Adobe Patches Another Critical Flash Security Flaw

| Product News

Adobe released a new security update for its Flash Player on Wednesday, only a week after rolling out its last security fix. This latest update, Flash Player 10.3.181.26, addressed a flaw that could allow attackers to control victim’s computers, and is apparently already being exploited by hackers.

Flash Player security update. Again.Adobe patches another Flash security flaw

According to Adobe:

This memory corruption vulnerability (CVE-2011-2110) could cause a crash and potentially allow an attacker to take control of the affected system. There are reports that this vulnerability is being exploited in the wild in targeted attacks via malicious Web pages.

The flaw is present in Flash Player for the Mac, Windows, Linux, Solaris and Android. It does not, however, impact the Authplay.dll component in Acrobat X and Adobe Reader.

Adobe is recommending all users upgrade to Flash Player 10.3.181.26, and that Android users upgrade to Flash Player 10.3.185.24.

The updates are free and available for download at the Adobe Web site.

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39 Comments Leave Your Own

Jmp

And people wonder why apple doesn’t like flash. You can polish a terd, but it’s still a terd! Long live html5.

Nemo

Will TMO allow us to start a betting pool, for bragging rights, only as to win Adobe will issue its next security patch.  I betting that it will be within the next six weeks from today.

John Martellaro

I won’t have to worry about this update.  Flash no longer installed on my iMac.

Lee Dronick

Perhaps it is time for them to let someone else create a Flash player.

Dirt Road

Two words: Flash blocker.

RonMacGuy

I can’t wait for my daughters to outgrow Webkinz!!  Then I can delete Flash forever!!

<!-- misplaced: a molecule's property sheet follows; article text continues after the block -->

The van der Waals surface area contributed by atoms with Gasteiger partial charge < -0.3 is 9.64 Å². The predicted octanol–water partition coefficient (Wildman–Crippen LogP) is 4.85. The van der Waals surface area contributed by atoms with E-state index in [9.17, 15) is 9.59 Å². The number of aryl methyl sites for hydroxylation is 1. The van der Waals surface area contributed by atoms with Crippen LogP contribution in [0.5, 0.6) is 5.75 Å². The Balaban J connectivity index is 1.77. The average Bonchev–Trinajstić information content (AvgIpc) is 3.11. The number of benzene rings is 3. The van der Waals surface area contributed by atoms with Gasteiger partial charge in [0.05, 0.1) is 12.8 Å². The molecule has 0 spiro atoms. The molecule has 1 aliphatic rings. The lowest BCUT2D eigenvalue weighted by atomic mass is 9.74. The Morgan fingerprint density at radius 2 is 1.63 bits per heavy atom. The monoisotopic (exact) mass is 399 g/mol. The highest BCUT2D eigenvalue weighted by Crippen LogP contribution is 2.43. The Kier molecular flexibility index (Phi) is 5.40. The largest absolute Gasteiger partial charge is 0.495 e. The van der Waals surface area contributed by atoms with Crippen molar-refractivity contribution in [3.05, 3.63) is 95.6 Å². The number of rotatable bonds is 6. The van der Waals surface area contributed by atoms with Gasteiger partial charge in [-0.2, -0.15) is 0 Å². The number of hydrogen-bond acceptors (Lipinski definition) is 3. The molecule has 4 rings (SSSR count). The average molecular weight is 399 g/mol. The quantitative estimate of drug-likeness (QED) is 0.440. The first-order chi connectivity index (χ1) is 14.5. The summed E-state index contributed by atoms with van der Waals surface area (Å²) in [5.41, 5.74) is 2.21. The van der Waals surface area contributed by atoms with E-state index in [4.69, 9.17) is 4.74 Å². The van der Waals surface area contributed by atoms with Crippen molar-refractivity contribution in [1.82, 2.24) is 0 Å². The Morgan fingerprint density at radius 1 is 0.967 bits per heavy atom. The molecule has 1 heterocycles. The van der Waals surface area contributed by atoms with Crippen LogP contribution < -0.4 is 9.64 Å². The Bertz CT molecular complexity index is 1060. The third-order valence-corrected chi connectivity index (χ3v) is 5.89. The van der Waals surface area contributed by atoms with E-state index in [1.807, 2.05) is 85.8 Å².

furbies

<troll>

Hey Bosco

No retort yet about the wonders of Flash ?

</troll>

Lee Dronick

I can?t wait for my daughters to outgrow Webkinz!!? Then I can delete Flash forever!!

I can’t wait for my wife to outgrow that jigsaw puzzle she plays, then I can delete Flash smile

Bosco (Brad Hutchings)

Haters gonna hate. John, there are more original windmills to mount. Maybe we should have a bet… I’ll bet you reinstall Flash before I give another penny to Apple (unless Steve Jobs leaves the company).

Anyway, since my fans here want to know about the wonders of Flash… This week, I’m working on a proposal for closed captioned longish (60 - 90 minute) web videos for disabled customer access. It’s a tougher problem than just throwing the videos up on YouTube and getting hilarious machine translated karaoke.

There is customizable out-of-the-box almost ready to deploy captioning software in both Flash and HTML5/JavaScript, so that’s not a big cost. With Flash, we could get a more consistent user experience across the range of browsers, browser versions, and devices, but that apparently doesn’t count for much with the trendsetters like you guys these days. The big real cost imposed by Apple’s ban on Flash for iPad and citizens like John doing the righteous thing by banning Flash from their desktops turns out to be storage. We’ll go the HTML5/JavaScript route and need to store 4 or 5 versions of the video. Call that 2 or 3 GB when 500 MB would do with an all-Flash solution. We’re serving the video, so if you know the typical limitations of leased server contracts, you’d know that 500 GB is a common disk size on a physical dedicated box that leases for several hundred $ per month. So we might get 150 - 200 of these videos per box instead of 1000+. Imagine how the cost scales as one creates whole libraries of these videos for everyone including the disabled to access.

We’re all getting older, and cheaper access to high quality captioned video becomes more valuable with each day. So when you guys go out on your anti-Flash jihad, to paraphrase Kanye in the aftermath of Katrina, you hate disabled people.

ilikeimac